A federal district court judge dismissed Sarah Palin’s defamation lawsuit against The New York Times last week, claiming that there was no evidence that the paper acted out of malice when it (straight out, baldfaced) lied about her in a recent editorial. The editorial, which held Palin at least partially responsible for the 2011 shooting of Congresswoman Gabby Giffords, was written in the aftermath of the Steve Scalise shooting when the Times and every other liberal media outlet was playing a sick game of “whataboutism” to draw attention away from themselves. No, no, it wasn’t OUR reckless coverage of this president that drove a whackjob to open fire on Republicans! Look, look, they did it too, remember?
Except, their example was untrue and libelous.
But apparently that wasn’t enough for Judge Jed Rakoff, who decided that it was more important to err on the side of caution when it comes to the possibility of infringing on the freedom of the press.
Now, we understand where Rakoff is coming from and we happen to agree that newspapers and other news outlets should be given great leeway in their reporting, especially as it pertains to public figures. It’s all too easy to fall into a trap where the media is paralyzed by frivolous lawsuit after frivolous lawsuit, brought by rich, powerful figures who simply don’t like what the press is saying about them.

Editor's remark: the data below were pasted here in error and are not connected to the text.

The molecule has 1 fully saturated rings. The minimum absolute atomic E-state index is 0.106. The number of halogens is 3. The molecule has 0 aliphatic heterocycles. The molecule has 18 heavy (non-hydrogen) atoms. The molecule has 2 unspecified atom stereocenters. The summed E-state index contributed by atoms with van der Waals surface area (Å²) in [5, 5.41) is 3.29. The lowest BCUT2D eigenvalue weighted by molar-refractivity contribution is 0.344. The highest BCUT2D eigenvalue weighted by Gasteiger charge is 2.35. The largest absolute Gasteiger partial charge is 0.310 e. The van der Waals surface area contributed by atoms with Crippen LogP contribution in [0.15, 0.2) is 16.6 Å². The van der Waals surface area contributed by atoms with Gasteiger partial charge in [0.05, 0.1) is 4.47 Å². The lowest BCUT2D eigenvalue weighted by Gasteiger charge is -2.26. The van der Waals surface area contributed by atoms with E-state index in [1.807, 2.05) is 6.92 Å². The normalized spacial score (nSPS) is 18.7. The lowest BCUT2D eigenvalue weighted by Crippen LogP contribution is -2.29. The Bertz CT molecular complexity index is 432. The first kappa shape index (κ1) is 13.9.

In this specific instance, however, we think Judge Rakoff got it wrong. We’re not necessarily saying that Palin deserves a judgement in this case, but she at least deserves to have her case heard. For the judge to dismiss it so quickly strikes us as shortsighted, and it could easily give Palin grounds for an effective appeal.
Do we believe that the Times printed their libel with “actual malice” towards Palin? Well, it depends on your definition. We don’t necessarily believe that the NYT Editorial Board sad down, rubbed their hands together menacingly, and said, “Let’s finally nail this chick to the wall!” But to prove “actual malice,” the plaintiff need only prove that the paper acted in reckless disregard for the truth, and we think Palin has a case to make here. The New York Times is not the first news outlet to connect Palin to the Jared Lee Loughner case – it was all the rage back when the shooting happened. It was also decisively, publicly, and repeatedly proven untrue. It’s very hard to imagine that the editors of the nation’s leading newspaper were not aware of the mythical nature of their contention.
And for a paper to print such a lie without so much as a fact check…well, we’d call that pretty reckless.